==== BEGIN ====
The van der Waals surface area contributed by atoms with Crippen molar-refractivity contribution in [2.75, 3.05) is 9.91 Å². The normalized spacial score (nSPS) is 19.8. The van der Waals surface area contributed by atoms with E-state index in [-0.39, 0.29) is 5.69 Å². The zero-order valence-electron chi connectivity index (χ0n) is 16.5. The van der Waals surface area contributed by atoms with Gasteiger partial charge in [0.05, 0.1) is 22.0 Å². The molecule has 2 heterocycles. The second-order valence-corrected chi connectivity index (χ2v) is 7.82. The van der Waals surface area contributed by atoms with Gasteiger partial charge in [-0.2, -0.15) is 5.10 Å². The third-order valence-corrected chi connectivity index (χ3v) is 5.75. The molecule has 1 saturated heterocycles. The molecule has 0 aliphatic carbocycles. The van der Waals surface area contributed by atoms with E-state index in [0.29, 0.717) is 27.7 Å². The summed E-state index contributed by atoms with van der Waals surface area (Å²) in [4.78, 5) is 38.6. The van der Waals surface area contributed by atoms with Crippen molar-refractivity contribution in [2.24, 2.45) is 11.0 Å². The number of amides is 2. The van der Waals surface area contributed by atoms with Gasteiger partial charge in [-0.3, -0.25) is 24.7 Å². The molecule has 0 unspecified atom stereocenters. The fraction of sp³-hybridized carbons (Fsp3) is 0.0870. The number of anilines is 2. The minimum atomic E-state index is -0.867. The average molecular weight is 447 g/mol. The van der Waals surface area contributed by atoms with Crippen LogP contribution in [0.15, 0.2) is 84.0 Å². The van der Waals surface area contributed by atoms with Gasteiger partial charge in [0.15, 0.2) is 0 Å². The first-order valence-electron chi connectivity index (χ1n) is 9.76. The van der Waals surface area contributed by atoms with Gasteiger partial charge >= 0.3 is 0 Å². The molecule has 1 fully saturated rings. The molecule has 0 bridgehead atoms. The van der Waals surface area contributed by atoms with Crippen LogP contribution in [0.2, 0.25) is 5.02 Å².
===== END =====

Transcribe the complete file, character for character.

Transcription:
The van der Waals surface area contributed by atoms with Crippen molar-refractivity contribution in [2.75, 3.05) is 9.91 Å². The normalized spacial score (nSPS) is 19.8. The van der Waals surface area contributed by atoms with E-state index in [-0.39, 0.29) is 5.69 Å². The zero-order valence-electron chi connectivity index (χ0n) is 16.5. The van der Waals surface area contributed by atoms with Gasteiger partial charge in [0.05, 0.1) is 22.0 Å². The molecule has 2 heterocycles. The second-order valence-corrected chi connectivity index (χ2v) is 7.82. The van der Waals surface area contributed by atoms with Gasteiger partial charge in [-0.2, -0.15) is 5.10 Å². The third-order valence-corrected chi connectivity index (χ3v) is 5.75. The molecule has 1 saturated heterocycles. The molecule has 0 aliphatic carbocycles. The van der Waals surface area contributed by atoms with E-state index in [0.29, 0.717) is 27.7 Å². The summed E-state index contributed by atoms with van der Waals surface area (Å²) in [4.78, 5) is 38.6. The van der Waals surface area contributed by atoms with Crippen molar-refractivity contribution in [2.24, 2.45) is 11.0 Å². The number of amides is 2. The van der Waals surface area contributed by atoms with Gasteiger partial charge in [-0.3, -0.25) is 24.7 Å². The molecule has 0 unspecified atom stereocenters. The fraction of sp³-hybridized carbons (Fsp3) is 0.0870. The number of anilines is 2. The minimum atomic E-state index is -0.867. The average molecular weight is 447 g/mol. The van der Waals surface area contributed by atoms with Crippen LogP contribution in [0.15, 0.2) is 84.0 Å². The van der Waals surface area contributed by atoms with Gasteiger partial charge in [0.15, 0.2) is 0 Å². The first-order valence-electron chi connectivity index (χ1n) is 9.76. The van der Waals surface area contributed by atoms with Gasteiger partial charge >= 0.3 is 0 Å². The molecule has 1 fully saturated rings. The molecule has 0 bridgehead atoms. The van der Waals surface area contributed by atoms with Crippen LogP contribution in [0.2, 0.25) is 5.02 Å².